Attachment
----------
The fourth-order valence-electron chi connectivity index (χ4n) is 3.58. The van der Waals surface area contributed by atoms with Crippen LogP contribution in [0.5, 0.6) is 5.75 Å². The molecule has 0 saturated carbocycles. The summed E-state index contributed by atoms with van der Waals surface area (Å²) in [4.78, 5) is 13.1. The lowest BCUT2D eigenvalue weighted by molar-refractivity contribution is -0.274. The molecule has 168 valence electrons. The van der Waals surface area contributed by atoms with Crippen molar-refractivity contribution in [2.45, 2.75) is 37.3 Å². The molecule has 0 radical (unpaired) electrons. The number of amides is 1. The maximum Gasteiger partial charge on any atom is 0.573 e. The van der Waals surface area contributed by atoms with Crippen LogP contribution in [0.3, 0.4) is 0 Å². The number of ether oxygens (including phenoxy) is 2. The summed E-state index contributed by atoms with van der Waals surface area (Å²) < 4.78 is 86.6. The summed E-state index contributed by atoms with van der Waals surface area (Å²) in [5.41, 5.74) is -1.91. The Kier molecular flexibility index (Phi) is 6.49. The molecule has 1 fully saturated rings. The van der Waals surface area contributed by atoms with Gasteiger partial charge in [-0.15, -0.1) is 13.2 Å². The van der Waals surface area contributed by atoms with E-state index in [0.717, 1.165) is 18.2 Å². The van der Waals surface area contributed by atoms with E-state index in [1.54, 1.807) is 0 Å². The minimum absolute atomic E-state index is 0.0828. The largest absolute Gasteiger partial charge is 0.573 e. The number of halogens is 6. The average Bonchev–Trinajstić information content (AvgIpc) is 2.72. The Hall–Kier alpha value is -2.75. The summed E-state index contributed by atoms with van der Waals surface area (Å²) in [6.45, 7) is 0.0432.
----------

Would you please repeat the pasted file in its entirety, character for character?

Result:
The fourth-order valence-electron chi connectivity index (χ4n) is 3.58. The van der Waals surface area contributed by atoms with Crippen LogP contribution in [0.5, 0.6) is 5.75 Å². The molecule has 0 saturated carbocycles. The summed E-state index contributed by atoms with van der Waals surface area (Å²) in [4.78, 5) is 13.1. The lowest BCUT2D eigenvalue weighted by molar-refractivity contribution is -0.274. The molecule has 168 valence electrons. The van der Waals surface area contributed by atoms with Crippen molar-refractivity contribution in [2.45, 2.75) is 37.3 Å². The molecule has 0 radical (unpaired) electrons. The number of amides is 1. The maximum Gasteiger partial charge on any atom is 0.573 e. The van der Waals surface area contributed by atoms with Crippen LogP contribution in [0.3, 0.4) is 0 Å². The number of ether oxygens (including phenoxy) is 2. The summed E-state index contributed by atoms with van der Waals surface area (Å²) < 4.78 is 86.6. The summed E-state index contributed by atoms with van der Waals surface area (Å²) in [5.41, 5.74) is -1.91. The Kier molecular flexibility index (Phi) is 6.49. The molecule has 1 fully saturated rings. The van der Waals surface area contributed by atoms with Gasteiger partial charge in [-0.15, -0.1) is 13.2 Å². The van der Waals surface area contributed by atoms with E-state index in [0.717, 1.165) is 18.2 Å². The van der Waals surface area contributed by atoms with E-state index in [1.54, 1.807) is 0 Å². The minimum absolute atomic E-state index is 0.0828. The largest absolute Gasteiger partial charge is 0.573 e. The number of halogens is 6. The average Bonchev–Trinajstić information content (AvgIpc) is 2.72. The Hall–Kier alpha value is -2.75. The summed E-state index contributed by atoms with van der Waals surface area (Å²) in [6.45, 7) is 0.0432.